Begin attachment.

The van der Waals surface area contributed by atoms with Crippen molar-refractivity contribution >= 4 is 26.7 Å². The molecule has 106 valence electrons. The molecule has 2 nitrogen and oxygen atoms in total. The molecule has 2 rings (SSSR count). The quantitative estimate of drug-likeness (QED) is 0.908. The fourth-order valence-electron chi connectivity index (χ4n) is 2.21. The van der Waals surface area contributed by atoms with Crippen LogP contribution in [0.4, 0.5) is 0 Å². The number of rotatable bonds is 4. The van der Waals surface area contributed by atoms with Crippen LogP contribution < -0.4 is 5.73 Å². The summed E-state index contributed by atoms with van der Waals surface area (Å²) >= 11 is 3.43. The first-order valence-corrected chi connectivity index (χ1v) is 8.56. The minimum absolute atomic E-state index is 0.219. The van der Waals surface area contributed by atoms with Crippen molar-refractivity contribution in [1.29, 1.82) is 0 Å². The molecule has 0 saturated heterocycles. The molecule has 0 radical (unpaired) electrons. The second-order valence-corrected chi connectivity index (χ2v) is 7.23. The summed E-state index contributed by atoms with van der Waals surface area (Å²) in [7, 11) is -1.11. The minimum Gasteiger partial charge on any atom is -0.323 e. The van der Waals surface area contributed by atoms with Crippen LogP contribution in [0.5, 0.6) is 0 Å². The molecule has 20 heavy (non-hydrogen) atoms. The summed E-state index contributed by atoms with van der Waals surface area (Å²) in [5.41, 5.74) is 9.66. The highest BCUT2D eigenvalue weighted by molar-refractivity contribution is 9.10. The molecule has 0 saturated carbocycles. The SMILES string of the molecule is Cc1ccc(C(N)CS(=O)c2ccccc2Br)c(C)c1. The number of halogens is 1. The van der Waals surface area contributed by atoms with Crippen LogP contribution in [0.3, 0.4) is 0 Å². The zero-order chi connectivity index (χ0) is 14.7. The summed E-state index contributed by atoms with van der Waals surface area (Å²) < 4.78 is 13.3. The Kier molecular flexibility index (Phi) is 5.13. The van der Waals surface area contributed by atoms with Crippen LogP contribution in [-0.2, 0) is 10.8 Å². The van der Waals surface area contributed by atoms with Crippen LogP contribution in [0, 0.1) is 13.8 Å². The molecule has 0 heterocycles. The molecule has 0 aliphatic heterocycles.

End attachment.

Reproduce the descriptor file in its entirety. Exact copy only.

The van der Waals surface area contributed by atoms with Crippen molar-refractivity contribution >= 4 is 26.7 Å². The molecule has 106 valence electrons. The molecule has 2 nitrogen and oxygen atoms in total. The molecule has 2 rings (SSSR count). The quantitative estimate of drug-likeness (QED) is 0.908. The fourth-order valence-electron chi connectivity index (χ4n) is 2.21. The van der Waals surface area contributed by atoms with Crippen LogP contribution in [0.4, 0.5) is 0 Å². The number of rotatable bonds is 4. The van der Waals surface area contributed by atoms with Crippen LogP contribution < -0.4 is 5.73 Å². The summed E-state index contributed by atoms with van der Waals surface area (Å²) >= 11 is 3.43. The first-order valence-corrected chi connectivity index (χ1v) is 8.56. The minimum absolute atomic E-state index is 0.219. The van der Waals surface area contributed by atoms with Crippen molar-refractivity contribution in [1.29, 1.82) is 0 Å². The molecule has 0 saturated heterocycles. The molecule has 0 radical (unpaired) electrons. The second-order valence-corrected chi connectivity index (χ2v) is 7.23. The summed E-state index contributed by atoms with van der Waals surface area (Å²) in [7, 11) is -1.11. The minimum Gasteiger partial charge on any atom is -0.323 e. The van der Waals surface area contributed by atoms with Crippen LogP contribution in [0.5, 0.6) is 0 Å². The molecule has 20 heavy (non-hydrogen) atoms. The summed E-state index contributed by atoms with van der Waals surface area (Å²) in [5.41, 5.74) is 9.66. The highest BCUT2D eigenvalue weighted by molar-refractivity contribution is 9.10. The molecule has 0 saturated carbocycles. The SMILES string of the molecule is Cc1ccc(C(N)CS(=O)c2ccccc2Br)c(C)c1. The number of halogens is 1. The van der Waals surface area contributed by atoms with Crippen LogP contribution in [0.3, 0.4) is 0 Å². The zero-order chi connectivity index (χ0) is 14.7. The summed E-state index contributed by atoms with van der Waals surface area (Å²) < 4.78 is 13.3. The Kier molecular flexibility index (Phi) is 5.13. The van der Waals surface area contributed by atoms with Crippen LogP contribution in [-0.2, 0) is 10.8 Å². The van der Waals surface area contributed by atoms with Crippen LogP contribution in [0, 0.1) is 13.8 Å². The molecule has 0 heterocycles. The molecule has 0 aliphatic heterocycles.